Carus Corp. (Carus) was an international company that developed and sold chemical products for municipal and industrial applications. In a federal lawsuit, Carus was named as a defendant. Carus’s products included a chemical called Totalox, which essentially was designed as a deodorizer for sewer systems.
The town of Lexington (town) used Totalox in its sewer treatment plants. In 2010, John Machin, a town employee, was exposed to Totalox when a storage container valve broke during the delivery of Totalox to one of the town’s wastewater stations. He suffered reactive airways syndrome, which was also known as chemically induced asthma or obstructive lung disease.
As a result of his injuries, he filed a workers’ compensation claim and was allowed workers’ compensation benefits. The South Carolina Supreme Court accepted four certified questions from the United States District Court for the District of South Carolina: (1) Under South Carolina law, when a plaintiff seeks recovery from a person, other than his employer, for an injury sustained on the job, may the jury hear an explanation of why the employer is not part of the instant action?; (2) when a plaintiff seeks recovery from a person, other than his employer, for an injury sustained on the job, may a defendant argue the empty chair defense and suggest that plaintiff’s employer is the wrongdoer?; (3) In connection with Question 2, if a defendant retains the right to argue the “empty chair” defense against a plaintiff’s employer, may a court instruct the jury that an employer’s legal responsibility has been determined by another forum, specifically, the state’s workers’ compensation commission?; and (4) when a plaintiff seeks recovery from a person, other than his employer, for an injury sustained on the job, may the court allow the jury to apportion fault against the nonparty employer by placing the name of the employer on the verdict form?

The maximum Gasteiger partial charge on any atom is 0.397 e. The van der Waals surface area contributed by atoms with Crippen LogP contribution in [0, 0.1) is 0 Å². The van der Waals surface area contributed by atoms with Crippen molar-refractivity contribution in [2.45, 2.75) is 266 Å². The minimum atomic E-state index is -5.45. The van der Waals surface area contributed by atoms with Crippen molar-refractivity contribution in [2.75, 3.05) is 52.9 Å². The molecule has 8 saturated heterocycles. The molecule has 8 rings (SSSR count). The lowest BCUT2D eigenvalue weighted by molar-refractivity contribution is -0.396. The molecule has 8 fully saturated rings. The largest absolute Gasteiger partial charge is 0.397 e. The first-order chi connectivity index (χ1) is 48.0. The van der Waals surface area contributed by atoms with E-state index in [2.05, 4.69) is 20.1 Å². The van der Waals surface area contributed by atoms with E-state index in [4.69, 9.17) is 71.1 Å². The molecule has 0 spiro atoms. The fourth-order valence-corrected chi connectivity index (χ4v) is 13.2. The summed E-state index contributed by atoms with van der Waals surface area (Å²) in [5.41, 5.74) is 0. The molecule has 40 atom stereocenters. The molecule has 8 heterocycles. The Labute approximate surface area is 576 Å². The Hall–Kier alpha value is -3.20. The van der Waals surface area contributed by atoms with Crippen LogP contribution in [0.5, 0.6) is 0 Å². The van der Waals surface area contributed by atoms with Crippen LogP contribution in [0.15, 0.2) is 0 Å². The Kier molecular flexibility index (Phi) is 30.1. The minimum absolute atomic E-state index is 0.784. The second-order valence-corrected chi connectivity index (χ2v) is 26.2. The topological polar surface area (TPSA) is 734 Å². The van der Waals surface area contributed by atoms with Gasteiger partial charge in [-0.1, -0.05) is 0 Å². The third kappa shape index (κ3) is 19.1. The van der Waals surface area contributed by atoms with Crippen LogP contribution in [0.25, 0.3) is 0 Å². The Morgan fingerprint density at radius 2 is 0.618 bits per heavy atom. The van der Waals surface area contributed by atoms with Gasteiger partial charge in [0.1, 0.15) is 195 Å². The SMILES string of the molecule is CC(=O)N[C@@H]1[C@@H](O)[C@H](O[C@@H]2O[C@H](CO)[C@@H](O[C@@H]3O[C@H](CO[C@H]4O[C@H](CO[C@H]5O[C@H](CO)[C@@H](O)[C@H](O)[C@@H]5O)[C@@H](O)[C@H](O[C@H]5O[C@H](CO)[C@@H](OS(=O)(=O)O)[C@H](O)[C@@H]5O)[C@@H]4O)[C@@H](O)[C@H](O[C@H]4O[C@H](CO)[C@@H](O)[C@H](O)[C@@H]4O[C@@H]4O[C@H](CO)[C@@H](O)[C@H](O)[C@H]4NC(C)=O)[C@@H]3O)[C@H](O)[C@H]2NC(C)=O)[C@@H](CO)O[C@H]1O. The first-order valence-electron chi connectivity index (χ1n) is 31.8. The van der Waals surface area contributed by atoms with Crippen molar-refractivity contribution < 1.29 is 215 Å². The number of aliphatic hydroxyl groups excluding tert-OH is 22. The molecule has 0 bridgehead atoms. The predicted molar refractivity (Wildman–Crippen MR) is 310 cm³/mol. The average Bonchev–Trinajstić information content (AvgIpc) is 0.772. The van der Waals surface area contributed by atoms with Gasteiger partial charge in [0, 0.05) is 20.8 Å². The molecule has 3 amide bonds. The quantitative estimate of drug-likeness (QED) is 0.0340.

The South Carolina Supreme Court answered these questions in the abstract without any suggestion as to the resolution of the post-trial motion before the federal court: Questions 1, 2, and 3 were answered “yes,” provided a defense seeks to assign fault to the plaintiff’s employer. The court answered Question 4, “no.”
Machin v. Carus Corp., In the Supreme Court of South Carolina, Docket No. 27714 (April 26, 2017)
Kreisman Law Offices has been handling chemical exposure injury cases, diesel fumes exposure cases, benzene exposure cases and catastrophic injury cases for individuals, families and loved ones who have been injured, harmed or died as the result of the negligence of another for more than 40 years in and around Chicago and its surrounding communities including Bellwood, Rosemont, Arlington Heights, Blue Island, Worth, Alsip, Oak Lawn, Dolton, Mundelein, Bridgeview, Palos Hills, Olympia Fields and Vernon Hills, Ill.
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